Apple has really "invented" very little. The original insight of locking the menu bar to the top of the screen was pretty clever (for a 9-inch screen, that is). Beyond that, their insights are mostly matters of culture and marketing. The concept of a toolbox wasn't new, nor were most aspects of their GUI. The user-interaction models they deployed (badly, some have argued) were based on years of academic research.
Often, they simply borrowed, though it's hard to know where ideas came from in a millieu where memes were traded freely across the Mac-Unix barrier. But their best, most successful ideas were successful because they were deployed in just the right way and in just the right place.
Steve Jobs is not an innovator. Much like Bill Gates, he is a close follower. He is better than Gates at looking cool, and better at moving quickly (probably a result of actually having worked for more than one company in his life). And through Pixar and his "rescue" of Apple from the demon Scully, he has gained financial credibility. Now his ideas are taken seriously; had Rob Glaser tried to launch the iPod, with exactly the same price points and functionality, it would have failed.
Apple is driven by the cult of personality. It exists, at a certain level, to make Steve Jobs feel good about himself. That's why he resisted releasing a Windows version of iTunes. That's why he's resisted moves that could take Apple "mainstream", such as releasing an Intel version of OS X. As long as the pond stays small, he can look bigger in it.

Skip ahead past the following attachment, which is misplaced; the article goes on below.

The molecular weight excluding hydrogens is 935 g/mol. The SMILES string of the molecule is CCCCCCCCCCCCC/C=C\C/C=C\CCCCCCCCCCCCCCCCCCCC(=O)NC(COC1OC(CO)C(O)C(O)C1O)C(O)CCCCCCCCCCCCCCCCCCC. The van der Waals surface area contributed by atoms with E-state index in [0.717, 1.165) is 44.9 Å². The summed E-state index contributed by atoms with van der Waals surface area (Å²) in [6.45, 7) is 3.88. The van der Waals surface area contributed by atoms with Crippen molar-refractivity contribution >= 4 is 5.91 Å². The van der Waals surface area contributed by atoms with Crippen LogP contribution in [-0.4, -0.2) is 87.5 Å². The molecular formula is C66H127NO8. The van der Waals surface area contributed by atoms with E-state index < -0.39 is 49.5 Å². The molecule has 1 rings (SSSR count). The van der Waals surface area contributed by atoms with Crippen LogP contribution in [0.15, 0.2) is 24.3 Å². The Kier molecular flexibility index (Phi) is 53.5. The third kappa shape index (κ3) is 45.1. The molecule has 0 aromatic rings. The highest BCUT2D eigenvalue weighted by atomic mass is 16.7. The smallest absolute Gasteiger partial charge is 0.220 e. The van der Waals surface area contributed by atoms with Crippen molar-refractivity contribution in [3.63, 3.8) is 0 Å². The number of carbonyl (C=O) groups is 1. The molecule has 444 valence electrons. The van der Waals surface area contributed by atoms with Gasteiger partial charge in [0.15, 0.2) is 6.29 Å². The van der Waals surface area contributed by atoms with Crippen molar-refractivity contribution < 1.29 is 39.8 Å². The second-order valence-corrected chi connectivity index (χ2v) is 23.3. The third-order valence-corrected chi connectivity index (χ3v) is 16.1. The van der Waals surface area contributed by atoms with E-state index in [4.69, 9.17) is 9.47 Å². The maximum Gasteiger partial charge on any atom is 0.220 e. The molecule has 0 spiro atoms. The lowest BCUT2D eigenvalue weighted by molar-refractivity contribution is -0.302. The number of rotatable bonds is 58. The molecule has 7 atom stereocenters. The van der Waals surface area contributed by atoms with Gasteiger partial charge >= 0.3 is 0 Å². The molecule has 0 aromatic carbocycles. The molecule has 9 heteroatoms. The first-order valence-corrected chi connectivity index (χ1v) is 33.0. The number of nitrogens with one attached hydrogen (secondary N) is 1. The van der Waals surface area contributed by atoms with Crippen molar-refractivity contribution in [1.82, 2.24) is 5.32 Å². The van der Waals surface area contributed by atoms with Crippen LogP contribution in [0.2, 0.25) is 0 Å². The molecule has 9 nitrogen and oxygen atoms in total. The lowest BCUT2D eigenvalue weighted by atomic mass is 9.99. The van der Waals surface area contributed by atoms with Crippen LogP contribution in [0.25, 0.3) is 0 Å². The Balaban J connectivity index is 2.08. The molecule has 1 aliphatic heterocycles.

For whatever reason, The Jobs-cult never intoxicated the herd of cats at Pixar; but the minions of Apple, already indoctrinated to the twin virtues of denial, were open to the effects of his reality distortion field. I think this is illustrative: Pixar is driven by creative vision, and like most true creatives, its own visionaries have a healthy distrust for "suits".
And ultimately, Jobs is a suit. A well-dressed suit with cool toys, yes; but a suit nonetheless.
Look for him to sabotage Apple's new-found dominance. Look especially for him to sabotage his latest foster-child, the iPod. (Sure, the world doesn't know he didn't invent it. But he does.) My quess is that it will be sacrified to smaller, cooler devices whose capabilities are expanded only with great reluctance, and behind the curve of other devices. Let someone else break the ground.
Forrest Gump's fruit company has gained a soaring reputation for creativity and innovation in design -- despite gripes over the years from usability experts and a series of industrial-design failures. Their reputation has always seemed to me to be driven by two maxims: